If after a season of watching Lauletta and 2017 third-rounder Davis Webb, the Giants feel like the long-term answer at starter isn't on the roster, the team could be in good shape to draft a quarterback in 2019. Northwestern's Clayton Thorson nearly declared for this year's draft before surveying the deep group of passers and deciding to return to school. He has the arm, accuracy and intangibles to be considered a first-rounder one year from now.

…it's time to lay very still and sweat profusely, hoping this is a crazy dream.

Clayton Thorson! Sir, I have seen an unstoppable throw-god in purple. You, sir, are no Trevor Siemian. Thorson averaged 6.6 YPA with a 15-12 TD-INT ratio last year. But he's 6'4" and superficially looks like an NFL quarterback, so on the list he goes.

Making this take even nuttier: Thorson tore his ACL in the bowl game and is questionable for the upcoming season.

Meanwhile, Michigan prospects for 2019. Only two Wolverines show up on Athlon's top 50: #2 Rashan Gary and #22 Shea Patterson. Zach Shaw rounded up all the Way Too Early Mock Drafts and those two are the only guys on any of them. This is odd to me since Michigan's cornerback duo was probably the best in the country, at least in terms of passer rating allowed. You'd think one of the two would be a consideration for the end of the first round.

A flip. A development in the slightly less important FBI investigation:

The director of an amateur Massachusetts basketball team affiliated with Adidas AG agreed to plead guilty and cooperate with prosecutors investigating an NCAA bribery scandal, according to a copy of the agreement made public Friday.

Thomas "T.J." Gassnola entered the plea on March 30 to federal charges that he made payments to families of high school student-athletes in exchange for their commitment to play for certain universities, according to the filing.

NC State seems to be the main school linked with Gassnola, but, uh… Notre Dame(!) is an Adidas[correction: they switched to UA] school that just picked up two players from Gassnola's AAU team. I will give the FBI one dollar if they sweep the Irish into this. Think of the ND Nation takes.

Wilde take. Quinn Hughes is #5 on this NHL mock draft. Bode Wilde is #17:

17. New Jersey Devils: Bode Wilde, D, U.S. U18 (NTDP)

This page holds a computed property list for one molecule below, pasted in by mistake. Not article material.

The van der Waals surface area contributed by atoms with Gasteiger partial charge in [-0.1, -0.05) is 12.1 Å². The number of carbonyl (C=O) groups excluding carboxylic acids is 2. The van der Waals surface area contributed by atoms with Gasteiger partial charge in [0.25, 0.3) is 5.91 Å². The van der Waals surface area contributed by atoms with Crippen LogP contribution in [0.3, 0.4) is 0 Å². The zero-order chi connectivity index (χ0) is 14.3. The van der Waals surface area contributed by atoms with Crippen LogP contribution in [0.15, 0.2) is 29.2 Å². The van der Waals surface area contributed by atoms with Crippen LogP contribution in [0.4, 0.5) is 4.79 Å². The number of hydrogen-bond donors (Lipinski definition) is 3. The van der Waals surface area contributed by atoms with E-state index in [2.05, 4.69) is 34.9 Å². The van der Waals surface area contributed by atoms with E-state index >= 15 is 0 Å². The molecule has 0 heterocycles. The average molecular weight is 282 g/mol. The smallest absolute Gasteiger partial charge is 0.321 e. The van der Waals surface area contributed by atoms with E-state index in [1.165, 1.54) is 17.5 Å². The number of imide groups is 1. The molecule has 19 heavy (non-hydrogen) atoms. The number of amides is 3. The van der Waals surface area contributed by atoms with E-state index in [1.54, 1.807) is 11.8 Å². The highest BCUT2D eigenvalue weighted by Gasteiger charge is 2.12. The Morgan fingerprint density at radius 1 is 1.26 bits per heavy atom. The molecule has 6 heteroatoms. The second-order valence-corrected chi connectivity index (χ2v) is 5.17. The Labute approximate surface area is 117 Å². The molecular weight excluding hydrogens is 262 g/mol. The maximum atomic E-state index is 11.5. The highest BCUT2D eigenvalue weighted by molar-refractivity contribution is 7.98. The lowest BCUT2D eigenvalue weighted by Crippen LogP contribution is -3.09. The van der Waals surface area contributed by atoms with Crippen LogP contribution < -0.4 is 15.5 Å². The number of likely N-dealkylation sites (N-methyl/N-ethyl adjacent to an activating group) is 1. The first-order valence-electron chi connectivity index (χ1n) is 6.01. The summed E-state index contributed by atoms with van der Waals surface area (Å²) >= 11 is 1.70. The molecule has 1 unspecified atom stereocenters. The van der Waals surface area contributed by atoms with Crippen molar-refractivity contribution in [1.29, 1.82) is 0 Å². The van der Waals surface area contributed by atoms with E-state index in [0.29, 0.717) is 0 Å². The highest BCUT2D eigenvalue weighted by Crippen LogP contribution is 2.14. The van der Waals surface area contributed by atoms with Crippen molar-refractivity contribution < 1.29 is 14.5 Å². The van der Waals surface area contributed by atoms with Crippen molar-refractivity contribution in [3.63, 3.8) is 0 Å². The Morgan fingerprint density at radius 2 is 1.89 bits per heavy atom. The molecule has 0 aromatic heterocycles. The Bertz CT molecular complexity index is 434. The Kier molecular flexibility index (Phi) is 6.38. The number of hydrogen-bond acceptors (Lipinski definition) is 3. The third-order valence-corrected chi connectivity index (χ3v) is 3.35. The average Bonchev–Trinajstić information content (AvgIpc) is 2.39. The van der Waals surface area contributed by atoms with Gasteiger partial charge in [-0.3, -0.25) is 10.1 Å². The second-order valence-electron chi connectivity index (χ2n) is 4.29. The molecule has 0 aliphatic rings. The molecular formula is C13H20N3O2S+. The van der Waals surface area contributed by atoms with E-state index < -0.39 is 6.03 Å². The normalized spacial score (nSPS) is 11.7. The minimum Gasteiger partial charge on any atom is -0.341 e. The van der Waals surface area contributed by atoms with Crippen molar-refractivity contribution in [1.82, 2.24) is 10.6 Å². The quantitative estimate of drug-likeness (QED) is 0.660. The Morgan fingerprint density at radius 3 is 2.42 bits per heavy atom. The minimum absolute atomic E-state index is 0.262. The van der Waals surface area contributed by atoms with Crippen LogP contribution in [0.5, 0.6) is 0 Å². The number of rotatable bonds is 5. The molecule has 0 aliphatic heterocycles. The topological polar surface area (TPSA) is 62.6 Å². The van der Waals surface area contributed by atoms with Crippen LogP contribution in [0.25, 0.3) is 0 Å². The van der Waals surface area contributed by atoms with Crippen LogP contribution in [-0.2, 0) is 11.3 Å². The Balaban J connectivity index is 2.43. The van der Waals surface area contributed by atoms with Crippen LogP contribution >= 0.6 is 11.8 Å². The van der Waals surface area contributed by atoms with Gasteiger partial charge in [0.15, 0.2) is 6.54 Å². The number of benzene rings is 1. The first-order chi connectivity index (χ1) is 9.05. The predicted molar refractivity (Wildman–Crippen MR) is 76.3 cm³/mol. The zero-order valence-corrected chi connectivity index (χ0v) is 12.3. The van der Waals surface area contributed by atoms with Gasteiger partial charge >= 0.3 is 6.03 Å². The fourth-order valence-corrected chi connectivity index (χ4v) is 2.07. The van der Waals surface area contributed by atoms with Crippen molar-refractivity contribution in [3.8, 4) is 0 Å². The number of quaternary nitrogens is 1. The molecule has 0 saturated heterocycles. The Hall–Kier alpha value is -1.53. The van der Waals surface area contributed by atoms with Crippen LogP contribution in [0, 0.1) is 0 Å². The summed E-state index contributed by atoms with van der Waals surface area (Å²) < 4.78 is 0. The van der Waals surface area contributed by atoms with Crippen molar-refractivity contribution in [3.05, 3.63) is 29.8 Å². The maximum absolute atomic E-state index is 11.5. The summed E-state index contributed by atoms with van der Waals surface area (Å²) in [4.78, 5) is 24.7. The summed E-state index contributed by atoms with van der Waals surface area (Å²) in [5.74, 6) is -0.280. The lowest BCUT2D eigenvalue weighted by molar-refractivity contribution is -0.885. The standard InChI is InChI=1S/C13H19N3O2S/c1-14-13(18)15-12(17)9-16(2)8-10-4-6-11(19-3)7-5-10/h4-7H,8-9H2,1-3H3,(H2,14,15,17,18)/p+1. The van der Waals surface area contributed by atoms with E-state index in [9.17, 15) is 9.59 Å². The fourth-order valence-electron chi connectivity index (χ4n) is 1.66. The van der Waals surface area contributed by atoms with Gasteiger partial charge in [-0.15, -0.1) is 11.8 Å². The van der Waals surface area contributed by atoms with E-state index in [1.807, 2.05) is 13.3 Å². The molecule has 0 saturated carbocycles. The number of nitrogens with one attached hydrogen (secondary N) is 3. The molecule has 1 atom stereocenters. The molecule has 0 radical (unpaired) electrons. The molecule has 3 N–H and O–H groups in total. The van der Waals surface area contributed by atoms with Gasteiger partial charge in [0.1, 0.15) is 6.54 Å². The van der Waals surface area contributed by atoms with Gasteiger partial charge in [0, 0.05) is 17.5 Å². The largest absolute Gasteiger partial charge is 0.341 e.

There are few prospects in this draft who can provide GMs with a skill set as tantalizing as Wilde’s. The big, mobile defender was a minute muncher for a deep NTDP blue line and his explosive first step is drool inducing. You don’t find many 6-2 defensemen with dynamic speed and a blistering shot, which is why GM Ray Shero should add this thoroughbred to his already-dangerous Devils’ attack

He'll be an acid test for the new staff's ability to mold guys, because he's a boom or bust guy on the NHL level because of his tendency to get out of position and cede odd man rushes.

FWIW, Hughes is the only draft-eligible and only college player on this year's IIHF World Championship team.

Etc.: John Infante on the NCAA resurrecting the transfer waiver, which may have been relevant for Patterson. WCBN profiles Hughes. The era in which Orson launches entirely warranted bombs at a Michigan assistant coach is going to be brutal. Wagner and Matthews invited to the draft combine.

Comments

Jimmystats: The 2018 Class in Context, Part II: Defense

Jimmystats: The 2018 Class in Context, Part II: Defense Comment Count

Seth March 2nd, 2018 at 10:22 AM

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Very different types of 3-stars [Eric Upchurch, 2013]

This is take two (take one got deleted) of Part II of my attempt to put the recruiting rankings of this year’s commits in context within the ~500 previous Michigan commits we have Part I: The Offense lives here.

Since the last one I’ve been dealing with a health thing. In fact I’m writing this from the hospital, where they’ve had me holed up since last Friday. Between tests, consultations, vitals, and literally almost 100 needle pokes into my vascular system, I’ve had time to complete a substantial update to my roster database, which now goes all the way back to Gary Moeller’s first year, plus some long overdue tweaks to how I value position and regional rankings.*

I’ve also been playing around with interactive charts on Tableau:

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Click to get to the chart since I can’t figure out how to get embedding to work yet. I’m new at these so bear with me as I learn.

* [Methodology for stat nerds: I averaged the 247 composites of each rank for each position, then plotted it on a graph and used the logarithmic formula]

---------------------------

STRONGSIDE DEFENSIVE END

imageimage

Young Wormley was 70 percent potential, 30 percent hair [Upchurch/Bryan Fuller]

After Michigan loaded up with linemen last year and secured two one of the top DEs for 2019, they could afford to get picky in 2018. They still got one potentially immediate contributor and two excellent choices for sleepers of the class. Aiden Hutchinson got a late ratings bump from the sites which pushed him up from a near-perfect Ryan Van Bergen comp to “not just a four star” range.

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The only relatively recent guy Michigan captured in this range was Craig Roh, but if Rivals hadn’t been so contrarian with Wormley I think that would be your closest comp. 247 was the highest on Wormley and came out about the same on Hutchinson’s kid. He’s supposed to be coming in to play defense but if you want to project him at guard, well, here’s the closest comp:

image

We have to scroll down to the mid 3-stars for Taylor Upshaw and Julius Welschof: